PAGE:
GROSS: How did you get agent when you were in prison?

BUNKER: I wrote this agent and told him that, you know, I was here in prison and I aspired to write. And they had done an issue in Esquire magazine about writer - the New York literary world. And they had a chart of, you know, how they do in magazines and these agents and that agent. And this was an Ayn Rand's agent - originally had been Ayn Rand's agent and was the real old agency in New York, one of the first ones.

So I wrote them and explained my situation and if they'd be interested in reading my stuff. So I sent it to them. And they said, we can't sell this. If you do anything else, send it to us. So every time I'd write one of those novels, every two or three years, I'd send them and they'd say no. And finally, on the sixth one, he said, I think I can sell this.

GROSS: You wrote six novels before the one was published?

BUNKER: Right. I wrote for 17 years before I got published.

GROSS: Did you show it to any of your fellow prisoners?

BUNKER: Oh, yeah. I was - I used to - yeah, I had, you know, yeah, I used to write dirty stories that I'd rent for sale in the joint. That's where I made my cigarettes, you know, and coffee. And I'd write reports. I always had - after a while, after a couple of years, I had a very, you know, powerful clerical positions in the state prison. And I was like, you know, associate warden's clerk because I could write so well. And, you know, those reports that go to Sacramento and the district attorney's office and things like that that I, you know, so I did a lot of that writing, you know, report writing. And I would write letters for guys. And then I got into law. I studied law. I worked as a law librarian for three or four years.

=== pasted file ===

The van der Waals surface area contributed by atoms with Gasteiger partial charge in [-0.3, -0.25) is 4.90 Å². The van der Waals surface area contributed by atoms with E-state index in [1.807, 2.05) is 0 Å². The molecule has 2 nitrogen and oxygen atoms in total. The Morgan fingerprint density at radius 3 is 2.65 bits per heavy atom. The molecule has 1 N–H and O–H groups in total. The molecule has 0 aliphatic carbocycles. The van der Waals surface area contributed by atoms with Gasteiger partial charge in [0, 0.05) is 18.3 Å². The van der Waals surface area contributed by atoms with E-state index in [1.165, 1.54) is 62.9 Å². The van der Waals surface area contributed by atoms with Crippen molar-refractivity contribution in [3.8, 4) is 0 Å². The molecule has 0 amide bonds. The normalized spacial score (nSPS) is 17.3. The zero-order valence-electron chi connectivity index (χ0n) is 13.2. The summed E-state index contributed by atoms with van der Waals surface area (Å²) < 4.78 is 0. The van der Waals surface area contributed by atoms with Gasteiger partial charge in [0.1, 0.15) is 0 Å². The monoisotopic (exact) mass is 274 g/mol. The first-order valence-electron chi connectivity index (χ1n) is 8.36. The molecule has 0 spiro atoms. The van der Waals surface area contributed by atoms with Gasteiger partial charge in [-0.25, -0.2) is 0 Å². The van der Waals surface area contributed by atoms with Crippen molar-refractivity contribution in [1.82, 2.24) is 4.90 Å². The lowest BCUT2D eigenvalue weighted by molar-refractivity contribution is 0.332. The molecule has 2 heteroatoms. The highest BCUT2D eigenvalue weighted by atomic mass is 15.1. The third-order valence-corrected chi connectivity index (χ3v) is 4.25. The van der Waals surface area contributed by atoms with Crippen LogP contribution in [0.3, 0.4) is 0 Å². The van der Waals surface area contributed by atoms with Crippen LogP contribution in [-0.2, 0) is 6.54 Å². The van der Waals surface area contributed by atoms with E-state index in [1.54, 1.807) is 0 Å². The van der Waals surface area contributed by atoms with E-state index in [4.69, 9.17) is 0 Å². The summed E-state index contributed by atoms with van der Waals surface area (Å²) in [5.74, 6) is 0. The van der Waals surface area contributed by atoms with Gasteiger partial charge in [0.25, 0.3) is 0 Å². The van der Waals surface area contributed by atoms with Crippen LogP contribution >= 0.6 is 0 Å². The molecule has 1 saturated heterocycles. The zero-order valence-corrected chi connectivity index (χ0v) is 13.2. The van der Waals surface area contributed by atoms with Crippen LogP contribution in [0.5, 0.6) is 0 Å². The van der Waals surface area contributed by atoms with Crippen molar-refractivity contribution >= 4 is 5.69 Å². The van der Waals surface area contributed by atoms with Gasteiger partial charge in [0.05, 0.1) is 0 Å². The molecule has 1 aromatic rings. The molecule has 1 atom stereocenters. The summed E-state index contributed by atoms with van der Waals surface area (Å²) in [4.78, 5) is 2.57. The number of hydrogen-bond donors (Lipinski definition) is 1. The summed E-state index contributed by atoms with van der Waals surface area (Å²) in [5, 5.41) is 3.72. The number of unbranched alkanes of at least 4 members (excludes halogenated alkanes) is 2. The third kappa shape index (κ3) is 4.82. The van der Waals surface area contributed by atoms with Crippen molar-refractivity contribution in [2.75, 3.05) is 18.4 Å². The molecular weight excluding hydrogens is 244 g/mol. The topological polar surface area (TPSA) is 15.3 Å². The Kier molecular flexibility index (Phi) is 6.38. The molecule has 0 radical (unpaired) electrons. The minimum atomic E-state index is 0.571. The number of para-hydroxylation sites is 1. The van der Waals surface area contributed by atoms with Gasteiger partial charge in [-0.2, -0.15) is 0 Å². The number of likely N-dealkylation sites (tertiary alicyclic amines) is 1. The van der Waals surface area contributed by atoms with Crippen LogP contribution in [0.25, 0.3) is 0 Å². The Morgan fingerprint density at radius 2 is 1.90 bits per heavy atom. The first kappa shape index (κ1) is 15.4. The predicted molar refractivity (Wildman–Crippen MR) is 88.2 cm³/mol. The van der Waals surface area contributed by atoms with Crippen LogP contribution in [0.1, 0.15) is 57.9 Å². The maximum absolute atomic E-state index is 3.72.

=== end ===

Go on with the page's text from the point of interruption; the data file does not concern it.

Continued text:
GROSS: What - your novel is about an unrepentant criminal. I imagine that that didn't really help your reputation among prison authorities.

BUNKER: No. In fact, I once wrote an essay on how to commit an armed robbery, a primer on planning and commissioning a successful armed robbery. They found it in my cell. They didn't - they really didn't like that. But I don't think they paid any attention to this book. I don't think they read very much, the prison authorities.

GROSS: The novel, "No Beast So Fierce," was first published in 1973. I believe you were paroled that year also?

BUNKER: Yeah.

GROSS: Was that before or after the publication?

BUNKER: No, I was in when it was published.

GROSS: And when were you paroled?

BUNKER: I was paroled later on, about a year and a half later.

GROSS: What was it like for you that time when you got out of prison? You know, you had a novel. You could have gone to a bookstore and bought, you know, looked at your book there.

BUNKER: It was very different. I left in a limousine. They sent a limousine for me. And we were going to make a movie. I was in preproduction on making "Straight Time." And so they sent a limousine for me. And that was a far different situation. Of course, they could take me around the block and dumped me out. I didn't care after I got away, you know. But yeah, my relationship with the world changed.

GROSS: Was that the last time you were in prison?

BUNKER: Yeah and the last time I was arrested.

GROSS: In the introduction to your book, you thank Dustin Hoffman for carrying you for six months. You're referring to the time you worked with him?

BUNKER: Oh, another book. That's in...

GROSS: Oh, I'm sorry. That's in your other book. That's right.